If Scott Morrison is the alternative, perhaps faith-based politics might not be so bad at all

You won’t have much trouble, in today’s political climate, finding someone genuinely fearful of the rise of faith-based politics in Australia. But the truth is we’ve been dealing with it for years, writes Frank Bongiorno

Jul 09, 2024, updated Jul 09, 2024
Labor Senator Fatima Payman arrives for a press conference at Parliament House in Canberra, Thursday, July 4, 2024. (AAP Image/Lukas Coch)

Labor Senator Fatima Payman arrives for a press conference at Parliament House in Canberra, Thursday, July 4, 2024. (AAP Image/Lukas Coch)

Senator Fatima Payman’s defection over Labor Party policy on statehood for the Palestinians has generated wider discussion about the written and unwritten rules of Australian politics. One of those involves the vexed question of the role of religious faith.

Scott Morrison’s prime ministership inevitably raised it. Morrison did not hide his evangelical Christianity. His strange memoir revived the issue because it showed Morrison’s faith was not incidental to his politics. By his own account at least, faith was its organising principle.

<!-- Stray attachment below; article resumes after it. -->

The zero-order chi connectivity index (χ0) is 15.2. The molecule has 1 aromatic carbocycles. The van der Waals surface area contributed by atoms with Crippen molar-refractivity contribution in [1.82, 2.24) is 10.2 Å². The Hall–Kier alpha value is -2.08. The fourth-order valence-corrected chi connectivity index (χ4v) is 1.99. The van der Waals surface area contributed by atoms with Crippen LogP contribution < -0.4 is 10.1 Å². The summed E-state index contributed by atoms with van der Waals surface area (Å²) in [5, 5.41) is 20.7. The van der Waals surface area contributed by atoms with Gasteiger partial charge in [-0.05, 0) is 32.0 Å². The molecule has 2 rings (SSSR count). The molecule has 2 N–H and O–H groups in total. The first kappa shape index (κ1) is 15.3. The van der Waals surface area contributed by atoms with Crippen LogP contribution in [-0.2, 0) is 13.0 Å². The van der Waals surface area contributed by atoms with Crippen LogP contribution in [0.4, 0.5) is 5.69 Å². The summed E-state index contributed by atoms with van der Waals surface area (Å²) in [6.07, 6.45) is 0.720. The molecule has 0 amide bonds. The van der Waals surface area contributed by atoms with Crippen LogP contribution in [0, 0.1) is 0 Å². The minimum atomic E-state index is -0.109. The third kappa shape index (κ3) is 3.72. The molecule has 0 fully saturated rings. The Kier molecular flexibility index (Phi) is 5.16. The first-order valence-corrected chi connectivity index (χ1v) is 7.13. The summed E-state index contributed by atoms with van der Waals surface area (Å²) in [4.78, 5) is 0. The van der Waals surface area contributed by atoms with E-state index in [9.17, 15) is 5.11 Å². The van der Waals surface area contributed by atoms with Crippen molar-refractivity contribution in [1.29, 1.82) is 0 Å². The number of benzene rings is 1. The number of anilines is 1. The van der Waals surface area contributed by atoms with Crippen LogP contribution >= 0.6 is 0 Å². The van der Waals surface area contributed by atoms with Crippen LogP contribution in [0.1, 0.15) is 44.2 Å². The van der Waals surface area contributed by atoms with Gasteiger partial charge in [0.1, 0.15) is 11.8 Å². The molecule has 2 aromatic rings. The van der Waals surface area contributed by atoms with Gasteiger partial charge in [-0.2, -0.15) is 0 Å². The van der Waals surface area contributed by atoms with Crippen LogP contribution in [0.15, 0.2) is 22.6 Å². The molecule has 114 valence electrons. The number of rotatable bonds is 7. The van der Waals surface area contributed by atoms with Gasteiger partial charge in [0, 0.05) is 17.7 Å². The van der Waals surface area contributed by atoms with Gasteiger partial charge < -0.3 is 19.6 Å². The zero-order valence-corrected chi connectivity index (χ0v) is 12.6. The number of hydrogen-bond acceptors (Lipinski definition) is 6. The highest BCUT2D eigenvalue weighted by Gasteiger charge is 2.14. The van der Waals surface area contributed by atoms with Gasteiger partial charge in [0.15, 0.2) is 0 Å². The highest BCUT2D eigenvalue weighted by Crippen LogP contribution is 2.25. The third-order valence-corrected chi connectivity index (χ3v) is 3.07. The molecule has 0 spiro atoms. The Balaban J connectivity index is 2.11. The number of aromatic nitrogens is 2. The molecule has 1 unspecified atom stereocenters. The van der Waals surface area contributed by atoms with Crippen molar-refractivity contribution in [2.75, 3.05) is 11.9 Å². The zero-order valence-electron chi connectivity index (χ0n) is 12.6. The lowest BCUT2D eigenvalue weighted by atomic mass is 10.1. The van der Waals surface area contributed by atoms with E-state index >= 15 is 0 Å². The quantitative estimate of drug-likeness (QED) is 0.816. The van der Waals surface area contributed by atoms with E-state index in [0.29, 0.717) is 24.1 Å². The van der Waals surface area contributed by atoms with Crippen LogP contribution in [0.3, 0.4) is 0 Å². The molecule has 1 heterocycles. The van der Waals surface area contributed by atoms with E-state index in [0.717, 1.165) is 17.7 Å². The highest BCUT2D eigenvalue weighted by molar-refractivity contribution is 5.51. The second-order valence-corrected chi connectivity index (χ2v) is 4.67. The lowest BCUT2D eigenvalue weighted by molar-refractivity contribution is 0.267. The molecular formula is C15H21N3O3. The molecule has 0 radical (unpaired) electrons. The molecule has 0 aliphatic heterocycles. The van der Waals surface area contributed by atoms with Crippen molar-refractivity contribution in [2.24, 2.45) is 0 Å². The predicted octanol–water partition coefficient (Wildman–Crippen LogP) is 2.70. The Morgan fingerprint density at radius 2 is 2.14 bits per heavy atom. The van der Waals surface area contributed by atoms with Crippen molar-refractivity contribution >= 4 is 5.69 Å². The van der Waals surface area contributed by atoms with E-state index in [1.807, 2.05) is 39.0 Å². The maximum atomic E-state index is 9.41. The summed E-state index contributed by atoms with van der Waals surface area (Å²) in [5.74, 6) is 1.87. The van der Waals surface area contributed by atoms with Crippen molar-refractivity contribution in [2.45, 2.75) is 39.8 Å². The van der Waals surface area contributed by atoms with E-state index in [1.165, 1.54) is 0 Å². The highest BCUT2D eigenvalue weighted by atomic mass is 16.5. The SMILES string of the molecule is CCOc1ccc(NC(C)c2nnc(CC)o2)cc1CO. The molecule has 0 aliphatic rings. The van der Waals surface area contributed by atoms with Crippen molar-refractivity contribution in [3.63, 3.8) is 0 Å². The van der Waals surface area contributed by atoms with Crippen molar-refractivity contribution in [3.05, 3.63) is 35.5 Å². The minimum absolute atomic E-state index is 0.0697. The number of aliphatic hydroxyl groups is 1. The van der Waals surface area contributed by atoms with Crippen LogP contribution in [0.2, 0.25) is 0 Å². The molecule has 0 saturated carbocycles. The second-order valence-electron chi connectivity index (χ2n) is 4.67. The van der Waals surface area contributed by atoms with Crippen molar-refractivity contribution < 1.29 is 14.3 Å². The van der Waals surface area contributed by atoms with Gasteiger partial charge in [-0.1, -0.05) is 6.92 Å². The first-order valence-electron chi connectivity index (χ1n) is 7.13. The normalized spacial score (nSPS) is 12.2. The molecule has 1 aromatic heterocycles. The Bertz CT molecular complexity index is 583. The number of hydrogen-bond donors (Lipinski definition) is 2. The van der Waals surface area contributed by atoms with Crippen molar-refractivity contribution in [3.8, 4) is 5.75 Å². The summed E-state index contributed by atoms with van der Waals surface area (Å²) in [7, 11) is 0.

So far as I’m aware, Morrison’s Christianity was not understood as a threat to social cohesion – weird, certainly, but not dangerous in that way. Those who talked up its dangers were often treated as engaging in hyperbole, or even hypocrisy – since Kevin Rudd’s Christianity did not receive the same level of scrutiny or criticism.

The context for Albanese’s commentary was Payman’s defection, and reports that she had been in contact with an organisation called The Muslim Vote, which intends organising candidates in Labor-held seats with large numbers of voters of this faith:

I don’t think and don’t want Australia to go down the road of faith-based political parties because all that will do is undermine social cohesion. It seems to me, as well, beyond obvious that it’s not in the interest of small and minority groups to isolate themselves – which is what a faith-based party system would do.

Even a cursory glance at the historical record indicates a long list of Australian minor parties that were explicitly Christian. Albanese probably disliked each and every one of them, but they have not usually attracted his adverse notice.